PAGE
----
by Mark Tushnet, William Nelson Cromwell Professor of Law, Harvard Law School
Editor’s Note: This Thursday, November 7, the ACS Pittsburgh Lawyer Chapter and the University of Pittsburgh School of Law Student Chapter will host a Supreme Court Preview featuring Professor Tushnet and Professor Jules Lobel of the University of Pittsburgh School of Law. To hear more from Professors Tushnet and Lobel about Bond and the rest of the Court’s October Term 2013, please RSVP here.
The Roberts Court is properly described as a business-friendly Court. It’s also a Court that is sort of friendly toward federalism, as the commerce clause holding in the Affordable Care Act decision – though thankfully not the ultimate outcome – shows. But, federalism and business interests sometimes come into conflict. Businesses operating on a national scale often hope that Congress will preempt state regulations, so that they face only a single national rule rather than fifty or more regulations different in every state and sometimes in a bunch of cities. And, when Congress doesn’t make it clear that its statutes preempt state regulations, businesses want the Court to interpret federal statutes to be preemptive.
On Tuesday, the Court heard oral argument in Bond v. United States, a bizarre case on its facts that raises important questions about the scope of Congress’s power to enact statutes implementing treaties. The arguments suggested that some of the Court’s conservatives, and perhaps Justice Breyer, were inclined to say that Congress couldn’t use its power to implement treaties to reach truly local activities (although the precise formulation of the restriction they might adopt wasn’t clear).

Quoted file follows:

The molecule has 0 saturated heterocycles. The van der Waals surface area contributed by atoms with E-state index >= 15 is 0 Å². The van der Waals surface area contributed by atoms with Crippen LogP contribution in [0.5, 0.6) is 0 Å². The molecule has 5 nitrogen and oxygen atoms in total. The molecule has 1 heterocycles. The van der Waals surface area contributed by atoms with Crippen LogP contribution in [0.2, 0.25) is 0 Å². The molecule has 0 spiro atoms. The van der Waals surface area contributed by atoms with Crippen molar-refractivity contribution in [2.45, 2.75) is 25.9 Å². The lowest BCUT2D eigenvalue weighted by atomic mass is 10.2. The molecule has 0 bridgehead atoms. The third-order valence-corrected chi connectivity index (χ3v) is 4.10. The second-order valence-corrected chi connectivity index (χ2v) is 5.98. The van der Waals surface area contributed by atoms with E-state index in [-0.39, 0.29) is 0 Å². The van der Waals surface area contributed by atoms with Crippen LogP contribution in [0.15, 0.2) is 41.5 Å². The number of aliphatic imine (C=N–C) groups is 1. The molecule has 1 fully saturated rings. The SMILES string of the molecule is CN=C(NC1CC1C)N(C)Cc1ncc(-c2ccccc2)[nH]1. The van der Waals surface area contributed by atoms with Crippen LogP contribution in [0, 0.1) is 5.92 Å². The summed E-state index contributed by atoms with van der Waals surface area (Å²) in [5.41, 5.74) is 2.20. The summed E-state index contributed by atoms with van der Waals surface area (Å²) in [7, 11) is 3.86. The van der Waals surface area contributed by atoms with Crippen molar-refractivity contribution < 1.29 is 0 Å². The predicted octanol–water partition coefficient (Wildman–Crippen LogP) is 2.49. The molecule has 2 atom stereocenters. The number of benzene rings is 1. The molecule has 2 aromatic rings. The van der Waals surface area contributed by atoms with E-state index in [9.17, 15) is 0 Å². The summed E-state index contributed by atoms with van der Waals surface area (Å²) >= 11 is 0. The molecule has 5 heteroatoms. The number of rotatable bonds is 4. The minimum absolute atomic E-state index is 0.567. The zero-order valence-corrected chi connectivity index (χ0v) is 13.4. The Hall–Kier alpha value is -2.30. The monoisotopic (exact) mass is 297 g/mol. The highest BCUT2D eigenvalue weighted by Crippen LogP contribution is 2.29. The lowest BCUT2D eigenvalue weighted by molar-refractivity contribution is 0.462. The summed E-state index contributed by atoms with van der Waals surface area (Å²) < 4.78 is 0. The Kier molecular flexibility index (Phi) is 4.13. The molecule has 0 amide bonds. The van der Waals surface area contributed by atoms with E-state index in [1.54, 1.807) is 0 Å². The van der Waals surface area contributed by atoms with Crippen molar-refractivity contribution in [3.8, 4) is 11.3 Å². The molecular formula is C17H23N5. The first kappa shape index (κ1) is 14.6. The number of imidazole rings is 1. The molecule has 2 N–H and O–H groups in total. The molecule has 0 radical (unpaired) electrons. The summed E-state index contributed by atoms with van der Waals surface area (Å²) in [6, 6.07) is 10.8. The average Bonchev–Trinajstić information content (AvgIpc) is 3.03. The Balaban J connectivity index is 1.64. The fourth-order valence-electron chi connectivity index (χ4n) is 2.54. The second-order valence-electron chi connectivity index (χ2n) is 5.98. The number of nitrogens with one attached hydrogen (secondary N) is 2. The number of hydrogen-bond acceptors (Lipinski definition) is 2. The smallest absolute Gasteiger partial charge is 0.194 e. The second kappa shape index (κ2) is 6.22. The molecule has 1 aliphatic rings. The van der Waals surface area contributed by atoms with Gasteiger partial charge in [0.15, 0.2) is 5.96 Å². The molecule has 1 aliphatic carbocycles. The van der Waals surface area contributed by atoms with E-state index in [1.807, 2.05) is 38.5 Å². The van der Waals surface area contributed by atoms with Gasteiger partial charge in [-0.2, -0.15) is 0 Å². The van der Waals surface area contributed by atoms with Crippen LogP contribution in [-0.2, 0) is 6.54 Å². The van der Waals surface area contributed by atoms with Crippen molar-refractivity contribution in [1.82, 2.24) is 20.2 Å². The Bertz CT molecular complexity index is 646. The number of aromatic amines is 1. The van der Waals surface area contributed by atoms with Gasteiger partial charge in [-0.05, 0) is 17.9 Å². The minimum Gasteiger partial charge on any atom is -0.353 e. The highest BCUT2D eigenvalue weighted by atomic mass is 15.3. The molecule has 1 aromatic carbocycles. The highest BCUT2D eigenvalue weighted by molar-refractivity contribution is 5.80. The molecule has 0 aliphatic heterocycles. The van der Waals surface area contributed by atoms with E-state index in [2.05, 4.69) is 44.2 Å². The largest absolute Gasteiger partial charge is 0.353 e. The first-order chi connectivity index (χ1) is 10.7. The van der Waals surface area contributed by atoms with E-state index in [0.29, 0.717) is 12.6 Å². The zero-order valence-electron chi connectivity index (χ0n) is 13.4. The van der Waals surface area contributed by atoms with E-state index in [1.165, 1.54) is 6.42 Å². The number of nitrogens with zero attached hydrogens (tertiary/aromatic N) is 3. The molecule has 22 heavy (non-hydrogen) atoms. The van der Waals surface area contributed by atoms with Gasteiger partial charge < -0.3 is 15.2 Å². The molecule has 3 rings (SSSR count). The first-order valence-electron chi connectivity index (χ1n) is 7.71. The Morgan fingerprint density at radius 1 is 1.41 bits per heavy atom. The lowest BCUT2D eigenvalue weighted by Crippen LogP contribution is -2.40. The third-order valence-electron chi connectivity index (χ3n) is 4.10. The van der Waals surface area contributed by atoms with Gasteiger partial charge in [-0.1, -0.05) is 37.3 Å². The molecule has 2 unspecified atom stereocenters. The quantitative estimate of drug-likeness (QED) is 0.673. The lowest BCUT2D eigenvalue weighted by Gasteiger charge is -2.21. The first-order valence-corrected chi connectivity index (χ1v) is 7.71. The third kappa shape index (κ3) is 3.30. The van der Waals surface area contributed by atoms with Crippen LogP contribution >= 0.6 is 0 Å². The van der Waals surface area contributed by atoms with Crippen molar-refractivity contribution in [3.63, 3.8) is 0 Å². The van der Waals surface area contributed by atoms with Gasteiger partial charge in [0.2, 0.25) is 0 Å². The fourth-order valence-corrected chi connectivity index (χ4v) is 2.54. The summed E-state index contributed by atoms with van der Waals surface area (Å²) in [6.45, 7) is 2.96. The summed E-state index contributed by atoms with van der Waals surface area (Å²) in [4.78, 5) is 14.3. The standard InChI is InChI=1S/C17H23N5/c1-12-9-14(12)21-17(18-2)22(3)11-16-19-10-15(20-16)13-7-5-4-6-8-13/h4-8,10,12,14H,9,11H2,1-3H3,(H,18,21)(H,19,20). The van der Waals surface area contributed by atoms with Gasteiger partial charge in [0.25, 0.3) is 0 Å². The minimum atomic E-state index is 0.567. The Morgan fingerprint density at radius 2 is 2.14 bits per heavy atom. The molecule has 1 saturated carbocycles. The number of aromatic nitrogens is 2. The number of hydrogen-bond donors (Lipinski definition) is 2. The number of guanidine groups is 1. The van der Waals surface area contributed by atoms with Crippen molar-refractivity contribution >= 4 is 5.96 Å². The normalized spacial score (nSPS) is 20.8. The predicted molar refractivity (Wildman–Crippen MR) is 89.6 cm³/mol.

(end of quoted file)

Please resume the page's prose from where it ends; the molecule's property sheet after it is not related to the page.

Everyone seemed to agree, though, that the Bill of Rights limited the power to implement a treaty. And, whatever you might say about the treaty power and federalism, that does indeed seem to be a consensus position.
The consensus might be on a collision course with business interests, though, for the same reason that businesses sometimes favor preemption and national regulation over state regulation. In a forthcoming article in the Harvard Law Review, Marvin Ammori describes what he learned from general counsels at major commercial disseminators of information over the internet. For them, Ammori reports, Congress is basically just one state legislature or city council trying to regulate their activity along with a whole bunch of other legislatures – parliaments in France and Japan, and everywhere else. And, just as with preemption, these businesses might want to replace a system of lots of different regulations with one regulatory system.